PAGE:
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Produce less, recycle more and save money: The University’s new waste strategy

As a University, reducing our waste, effectively managing our resources and lowering our carbon emissions is incredibly important to reduce demands on finite resources and minimise our impact on the local environment.

Loughborough’s new waste strategy for 2020-2025 documents key historical waste and recycling performance and achievements, as well as identifying our waste management strengths and weaknesses. In addition, it lists the opportunities for improving our waste management approach and the potential barriers to achieving these. 

The strategy sets out the ambition, vision and strategic objectives for the next five years, which are based on our legal obligation to adhere to the waste hierarchy.  

Effectively managing our resources also forms part of the University’s wider strategy to ‘embed sustainability and social responsibility into all our processes, operations and developments’, and supports the UN Sustainable Development Goals which the University signed up to earlier this year.  

Below is a chart labelling the eight parts of the waste hierarchy, in order of the best option environmentally (A - Prevent) to the worst (H - Landfill). Take some time to study this and see how environmentally friendly your everyday lifestyle is.

Table of the Waste Hierachy with labels for each stage, from environmentally best to worse

To help deliver the new strategy, the Sustainability team has identified nine goals which have been summarised below and require the help of both staff and students in order to be successful:

Goal

How you can help

1. Reduce waste and encourage recycling by removing bins under desks, starting in Hazlerigg, Rutland, FM, Geography and ATIC buildings

Staff: Please use communal recycling bins and correctly segregate your waste and recycling.

2. Reduce food waste in catered halls by establishing a task force to lead on a campaign

Students: Please don’t pile your plate high to avoid food waste, as you can always go for seconds!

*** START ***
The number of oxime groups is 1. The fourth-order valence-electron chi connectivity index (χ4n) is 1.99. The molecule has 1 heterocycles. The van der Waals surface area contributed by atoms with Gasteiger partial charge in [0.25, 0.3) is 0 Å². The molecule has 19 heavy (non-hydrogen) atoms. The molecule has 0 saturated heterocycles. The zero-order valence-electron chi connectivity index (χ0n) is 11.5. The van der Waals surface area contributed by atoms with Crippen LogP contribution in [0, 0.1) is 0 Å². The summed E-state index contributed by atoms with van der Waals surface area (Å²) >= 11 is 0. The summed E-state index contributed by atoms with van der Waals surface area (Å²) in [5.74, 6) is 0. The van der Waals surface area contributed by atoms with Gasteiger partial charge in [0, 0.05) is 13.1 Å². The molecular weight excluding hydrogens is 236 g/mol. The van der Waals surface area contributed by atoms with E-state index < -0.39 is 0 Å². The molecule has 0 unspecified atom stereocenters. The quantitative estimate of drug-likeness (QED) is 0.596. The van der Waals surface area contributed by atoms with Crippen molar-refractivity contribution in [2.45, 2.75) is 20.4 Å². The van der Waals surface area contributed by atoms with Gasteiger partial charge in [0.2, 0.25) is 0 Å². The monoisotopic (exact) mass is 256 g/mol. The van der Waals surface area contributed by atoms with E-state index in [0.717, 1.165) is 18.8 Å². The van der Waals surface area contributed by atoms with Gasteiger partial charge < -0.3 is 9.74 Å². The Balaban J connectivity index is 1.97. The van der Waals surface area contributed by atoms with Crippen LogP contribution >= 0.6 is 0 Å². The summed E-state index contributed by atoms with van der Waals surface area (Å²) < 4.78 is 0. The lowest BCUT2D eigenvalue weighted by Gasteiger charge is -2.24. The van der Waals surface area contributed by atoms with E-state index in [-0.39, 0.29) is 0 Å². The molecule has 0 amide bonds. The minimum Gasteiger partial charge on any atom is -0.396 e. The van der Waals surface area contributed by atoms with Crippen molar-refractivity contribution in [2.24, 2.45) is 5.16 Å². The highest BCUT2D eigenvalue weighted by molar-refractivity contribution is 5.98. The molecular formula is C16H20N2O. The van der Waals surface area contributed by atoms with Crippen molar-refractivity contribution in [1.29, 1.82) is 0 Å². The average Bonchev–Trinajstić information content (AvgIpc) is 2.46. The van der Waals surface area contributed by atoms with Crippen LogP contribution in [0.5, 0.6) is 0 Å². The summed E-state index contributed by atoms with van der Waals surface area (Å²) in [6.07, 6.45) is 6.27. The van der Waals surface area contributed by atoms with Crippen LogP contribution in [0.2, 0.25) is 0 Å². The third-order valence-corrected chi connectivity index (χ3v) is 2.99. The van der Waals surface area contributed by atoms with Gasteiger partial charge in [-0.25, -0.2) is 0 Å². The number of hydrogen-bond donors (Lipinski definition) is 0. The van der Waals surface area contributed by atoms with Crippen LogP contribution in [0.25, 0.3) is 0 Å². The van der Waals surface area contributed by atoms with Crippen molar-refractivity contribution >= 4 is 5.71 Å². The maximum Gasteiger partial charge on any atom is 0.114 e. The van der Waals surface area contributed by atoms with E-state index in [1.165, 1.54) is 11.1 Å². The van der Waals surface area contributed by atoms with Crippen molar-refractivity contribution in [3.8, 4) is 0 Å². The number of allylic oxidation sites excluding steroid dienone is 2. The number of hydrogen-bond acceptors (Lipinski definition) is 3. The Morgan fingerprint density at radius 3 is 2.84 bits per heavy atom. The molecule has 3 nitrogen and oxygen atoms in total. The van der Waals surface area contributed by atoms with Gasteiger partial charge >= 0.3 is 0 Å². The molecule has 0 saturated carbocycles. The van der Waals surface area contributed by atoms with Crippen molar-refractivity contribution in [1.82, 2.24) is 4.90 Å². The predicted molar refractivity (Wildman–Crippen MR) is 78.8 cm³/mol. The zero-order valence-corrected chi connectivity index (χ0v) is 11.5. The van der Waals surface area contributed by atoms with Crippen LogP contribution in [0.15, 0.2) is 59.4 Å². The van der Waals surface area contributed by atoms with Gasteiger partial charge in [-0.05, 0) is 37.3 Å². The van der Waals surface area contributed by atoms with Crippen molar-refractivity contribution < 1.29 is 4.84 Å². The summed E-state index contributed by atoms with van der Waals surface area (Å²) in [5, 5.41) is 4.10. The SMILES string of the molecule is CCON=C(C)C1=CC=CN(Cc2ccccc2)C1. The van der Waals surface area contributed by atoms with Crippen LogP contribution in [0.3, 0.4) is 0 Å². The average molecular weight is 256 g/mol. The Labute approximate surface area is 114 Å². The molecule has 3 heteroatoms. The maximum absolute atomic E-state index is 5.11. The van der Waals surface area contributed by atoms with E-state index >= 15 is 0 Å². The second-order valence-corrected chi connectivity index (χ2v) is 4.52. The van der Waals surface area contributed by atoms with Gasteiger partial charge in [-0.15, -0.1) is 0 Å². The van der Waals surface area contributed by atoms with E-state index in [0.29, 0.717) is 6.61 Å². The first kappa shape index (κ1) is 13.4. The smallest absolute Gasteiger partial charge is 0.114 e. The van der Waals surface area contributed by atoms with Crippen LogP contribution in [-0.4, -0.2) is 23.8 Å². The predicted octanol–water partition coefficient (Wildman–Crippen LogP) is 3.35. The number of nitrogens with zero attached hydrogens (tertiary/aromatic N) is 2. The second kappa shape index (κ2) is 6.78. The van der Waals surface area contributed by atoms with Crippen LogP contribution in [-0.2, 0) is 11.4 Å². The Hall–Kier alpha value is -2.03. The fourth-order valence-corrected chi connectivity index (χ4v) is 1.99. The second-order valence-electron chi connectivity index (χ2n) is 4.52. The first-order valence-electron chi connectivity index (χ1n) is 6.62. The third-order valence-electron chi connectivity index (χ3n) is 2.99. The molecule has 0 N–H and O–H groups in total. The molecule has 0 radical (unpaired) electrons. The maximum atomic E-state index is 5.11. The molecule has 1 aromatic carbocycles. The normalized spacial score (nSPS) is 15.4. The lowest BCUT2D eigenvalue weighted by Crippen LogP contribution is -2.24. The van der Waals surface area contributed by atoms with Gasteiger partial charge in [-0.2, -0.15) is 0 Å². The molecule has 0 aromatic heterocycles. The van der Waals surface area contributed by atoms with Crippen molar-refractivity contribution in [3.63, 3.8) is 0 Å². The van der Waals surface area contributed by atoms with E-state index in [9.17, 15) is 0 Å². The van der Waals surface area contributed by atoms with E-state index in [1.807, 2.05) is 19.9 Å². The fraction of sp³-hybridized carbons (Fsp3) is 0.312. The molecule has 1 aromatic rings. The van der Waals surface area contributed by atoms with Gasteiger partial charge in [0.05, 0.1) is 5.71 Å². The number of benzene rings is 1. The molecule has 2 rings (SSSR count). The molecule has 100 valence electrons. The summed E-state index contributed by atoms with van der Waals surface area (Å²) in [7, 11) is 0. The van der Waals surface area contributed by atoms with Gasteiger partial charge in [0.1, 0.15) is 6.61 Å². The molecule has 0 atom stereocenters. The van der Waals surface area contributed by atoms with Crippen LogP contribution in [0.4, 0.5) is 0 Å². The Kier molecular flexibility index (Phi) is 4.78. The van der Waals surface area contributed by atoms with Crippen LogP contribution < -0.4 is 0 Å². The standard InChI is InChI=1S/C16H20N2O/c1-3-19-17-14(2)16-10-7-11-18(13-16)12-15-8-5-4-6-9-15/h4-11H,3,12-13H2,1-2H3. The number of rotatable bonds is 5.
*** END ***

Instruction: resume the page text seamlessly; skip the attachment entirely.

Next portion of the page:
3. Reduce the use of disposables in retail and catering outlets

Everyone can eat in using crockery and cutlery where this is available, but also carry reusables such as a water bottle and a coffee cup.

4. Raise awareness of campaigns by engaging with individual buildings across campus to make local improvements

Get involved and consider how can we better apply the waste hierarchy in your area?

5. Increase reuse of equipment with the Kit Catalogue and WARPit

Staff: Please check existing equipment and second-hand resources on campus before buying items new, and list resources you no longer need.

6. Improve recycling in halls of residence to 40% by 2025

Students: Read the recycling posters in your kitchens, get involved with the FREEC (Food, Residential, Ethics and Environment, Campus watch) reps and read the guide on the Sustainability’s website.

7. Increase communication and raise awareness of the waste hierarchy

Visit the Sustainability webpages to read more about the waste hierarchy and implement this into your routine.

8. Increase food segregation options in academic buildings by introducing the use of food caddies

Staff: Reduce the amount of food waste you produce and use the food caddies where possible instead of throwing food into other bins.

9. Reduce waste generation at source by engaging with the procurement process, especially packaging from deliveries

Staff: Consider this not only when buying, but also as part of your own daily activities.

Try to reduce waste by reducing printing, choosing less resource-intensive options, using reusables, shopping more sustainably and refusing freebies.


Not only is reducing our waste and use of resources – as well as recycling regularly too – important for the environment, it is also important financially for the University.

Environmental Manager Nik Hunt commented: “Managing waste on a site as large as Loughborough’s with nearly 25,000 users is very challenging, and this new strategy seeks to raise awareness of the ongoing improvements required and the role staff, students and other key stakeholders have in delivering this.

“We are trying to reduce waste as much as possible, but we encourage everyone to reduce, reuse and recycle better for the benefit of all, now and in the future.”

A full version of the 2020-2025 Waste Strategy can be viewed here.

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